Diplomatic duels: What now for the Trump-Kim summit

SEOUL: Events around the Korean peninsula have been moving at a dizzying pace over the last few days, with a summit between Donald Trump and Kim Jong-un that was on, then off, then apparently on again.
Here’s where we stand with what could be a historic meeting:
A few months ago Kim and Trump were hurling insults and threats of war at each other.
The rhetoric began to cool during the Winter Olympics in South Korea, and by mid-March the two sides had agreed to a face-to-face.
After some back-and-forth, June 12 in Singapore was fixed on, but as May ticked over both sides began casting doubt on the meeting.The insults started up again, with North Korea calling US Vice President Mike Pence a “dummy”, and both sides threatening to walk away.
Trump abruptly pulled the plug last week, only to apparently reverse course 24 hours later in the wake of Pyongyang’s emollient response.
Some say Trump’s sudden willingness to walk rattled Pyongyang, which has since dialled down its rhetoric and expressed a willingness to talk “at any time”.
“Trump’s unexpected response totally took Kim by surprise and left the North scrambling to find a way to mend things,” Cho Sung-ryul, a senior researcher at the Institute for National Security Strategy, told AFP.
Others say the crisis was primarily averted by Kim and South Korea’s president Moon Jae-in, who made the extraordinary decision to meet in the Panmunjom truce village between the two Koreas.
The State Department says a team of US officials also met with North Koreans in Panmunjom on Sunday.The Washington Post reported that senior diplomat Sung Kim was leading the US delegation and that the two sides planned to continue talking Monday and Tuesday.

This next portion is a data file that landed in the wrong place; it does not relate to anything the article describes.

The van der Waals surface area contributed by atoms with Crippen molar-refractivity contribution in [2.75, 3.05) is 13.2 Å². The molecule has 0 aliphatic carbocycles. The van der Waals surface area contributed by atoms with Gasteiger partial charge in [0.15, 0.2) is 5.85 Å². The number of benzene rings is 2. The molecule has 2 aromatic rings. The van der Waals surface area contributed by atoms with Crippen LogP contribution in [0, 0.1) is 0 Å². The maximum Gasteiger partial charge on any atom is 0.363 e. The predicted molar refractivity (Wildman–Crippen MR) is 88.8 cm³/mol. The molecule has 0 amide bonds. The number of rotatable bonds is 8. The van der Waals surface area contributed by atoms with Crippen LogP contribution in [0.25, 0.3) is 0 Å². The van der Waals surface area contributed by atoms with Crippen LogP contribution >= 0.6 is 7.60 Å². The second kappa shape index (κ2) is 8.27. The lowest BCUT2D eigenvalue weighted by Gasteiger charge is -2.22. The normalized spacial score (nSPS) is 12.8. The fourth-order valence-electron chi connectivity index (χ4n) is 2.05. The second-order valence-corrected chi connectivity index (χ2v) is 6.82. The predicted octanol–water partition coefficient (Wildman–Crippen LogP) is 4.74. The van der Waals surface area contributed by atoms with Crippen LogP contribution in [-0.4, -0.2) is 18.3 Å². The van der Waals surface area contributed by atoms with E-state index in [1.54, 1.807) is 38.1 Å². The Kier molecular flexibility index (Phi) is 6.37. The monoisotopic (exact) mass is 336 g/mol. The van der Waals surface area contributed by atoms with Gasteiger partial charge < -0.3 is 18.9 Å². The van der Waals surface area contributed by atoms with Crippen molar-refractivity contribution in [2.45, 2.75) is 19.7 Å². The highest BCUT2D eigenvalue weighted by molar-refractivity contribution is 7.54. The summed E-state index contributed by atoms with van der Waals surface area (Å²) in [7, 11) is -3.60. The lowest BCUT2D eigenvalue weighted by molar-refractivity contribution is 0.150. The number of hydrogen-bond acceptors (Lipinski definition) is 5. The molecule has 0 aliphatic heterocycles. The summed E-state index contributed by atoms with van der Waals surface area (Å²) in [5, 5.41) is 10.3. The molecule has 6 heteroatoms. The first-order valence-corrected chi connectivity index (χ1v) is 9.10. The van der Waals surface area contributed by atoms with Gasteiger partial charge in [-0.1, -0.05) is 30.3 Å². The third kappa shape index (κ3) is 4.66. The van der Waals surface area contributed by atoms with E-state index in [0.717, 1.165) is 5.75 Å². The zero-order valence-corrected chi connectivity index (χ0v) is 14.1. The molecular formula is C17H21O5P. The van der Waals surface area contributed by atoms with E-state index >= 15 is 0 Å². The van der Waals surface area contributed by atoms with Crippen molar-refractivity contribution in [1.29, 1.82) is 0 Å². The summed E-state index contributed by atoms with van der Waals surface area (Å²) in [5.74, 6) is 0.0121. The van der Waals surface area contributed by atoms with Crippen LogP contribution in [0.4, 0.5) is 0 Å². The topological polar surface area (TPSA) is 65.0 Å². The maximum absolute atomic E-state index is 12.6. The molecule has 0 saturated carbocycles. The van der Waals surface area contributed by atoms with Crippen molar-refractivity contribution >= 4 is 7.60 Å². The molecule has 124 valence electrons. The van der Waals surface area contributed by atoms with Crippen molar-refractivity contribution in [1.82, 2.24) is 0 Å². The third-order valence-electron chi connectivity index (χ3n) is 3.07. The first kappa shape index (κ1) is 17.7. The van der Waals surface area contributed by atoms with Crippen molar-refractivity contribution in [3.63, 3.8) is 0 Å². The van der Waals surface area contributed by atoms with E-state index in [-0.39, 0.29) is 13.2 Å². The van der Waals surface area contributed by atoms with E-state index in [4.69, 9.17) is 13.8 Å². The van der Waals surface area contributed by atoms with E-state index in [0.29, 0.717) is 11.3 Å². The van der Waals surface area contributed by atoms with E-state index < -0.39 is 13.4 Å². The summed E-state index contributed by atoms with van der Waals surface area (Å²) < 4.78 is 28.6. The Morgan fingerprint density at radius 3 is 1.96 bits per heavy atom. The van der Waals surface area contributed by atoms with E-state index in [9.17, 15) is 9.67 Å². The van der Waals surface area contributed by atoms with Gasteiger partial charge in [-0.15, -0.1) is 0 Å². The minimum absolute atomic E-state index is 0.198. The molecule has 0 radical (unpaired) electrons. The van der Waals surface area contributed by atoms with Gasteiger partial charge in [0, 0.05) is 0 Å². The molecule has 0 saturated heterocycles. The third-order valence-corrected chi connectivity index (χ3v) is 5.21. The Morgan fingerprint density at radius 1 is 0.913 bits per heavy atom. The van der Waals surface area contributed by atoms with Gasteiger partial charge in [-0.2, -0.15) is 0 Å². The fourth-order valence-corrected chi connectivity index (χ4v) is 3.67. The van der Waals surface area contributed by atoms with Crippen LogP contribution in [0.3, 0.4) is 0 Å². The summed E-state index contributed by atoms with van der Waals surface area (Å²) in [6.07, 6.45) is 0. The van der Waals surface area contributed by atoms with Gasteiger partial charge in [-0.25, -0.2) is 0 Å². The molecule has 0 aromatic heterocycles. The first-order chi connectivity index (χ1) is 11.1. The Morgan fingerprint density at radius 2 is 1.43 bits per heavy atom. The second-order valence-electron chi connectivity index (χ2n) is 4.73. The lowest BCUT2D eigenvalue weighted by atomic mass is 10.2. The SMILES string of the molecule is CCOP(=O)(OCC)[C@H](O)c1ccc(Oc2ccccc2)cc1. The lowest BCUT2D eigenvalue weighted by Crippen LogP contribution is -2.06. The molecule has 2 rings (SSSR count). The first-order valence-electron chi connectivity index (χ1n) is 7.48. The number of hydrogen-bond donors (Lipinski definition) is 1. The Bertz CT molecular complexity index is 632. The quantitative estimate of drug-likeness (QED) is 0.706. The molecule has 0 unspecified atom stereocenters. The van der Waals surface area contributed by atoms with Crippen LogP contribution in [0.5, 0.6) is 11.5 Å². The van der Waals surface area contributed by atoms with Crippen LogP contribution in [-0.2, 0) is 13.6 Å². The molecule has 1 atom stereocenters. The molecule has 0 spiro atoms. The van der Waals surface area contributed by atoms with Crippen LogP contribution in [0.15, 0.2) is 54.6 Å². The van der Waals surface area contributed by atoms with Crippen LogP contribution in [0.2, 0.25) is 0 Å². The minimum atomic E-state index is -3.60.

The White House said on the weekend that a separate team of officials was also on its way to Singapore to lay the ground for the meeting.
Few American officials have more experience of dealing with North Koreans than Sung Kim.
The Korean-born diplomat previously served as Washington’s ambassador in Seoul and was a special envoy during ultimately fruitless Six-Party Talks in the mid-2000s.
He is currently Washington’s envoy to the Philippines but has been called back to his old stomping ground — Trump has yet to nominate an ambassador to Seoul.
Given the twists and turns, and the mercurial nature of the parties involved, few Korea watchers are prepared to say with any certainty. But most observers are confident the process is back on track — for now.
In the last 48 hours Trump has sounded upbeat, saying the June 12 meeting will still go ahead, or that it could happen at a later date if more time is needed. Usually these kind of summits are planned months, sometimes years in advance.
Now officials have only a fortnight left to finalise thorny protocol details such as where in Singapore the talks will take place and how internationally sanctioned North Korean officials will travel there.
Importantly, they’ll also have to decide what exactly the two men are going to talk about.
In a word, denuclearisation.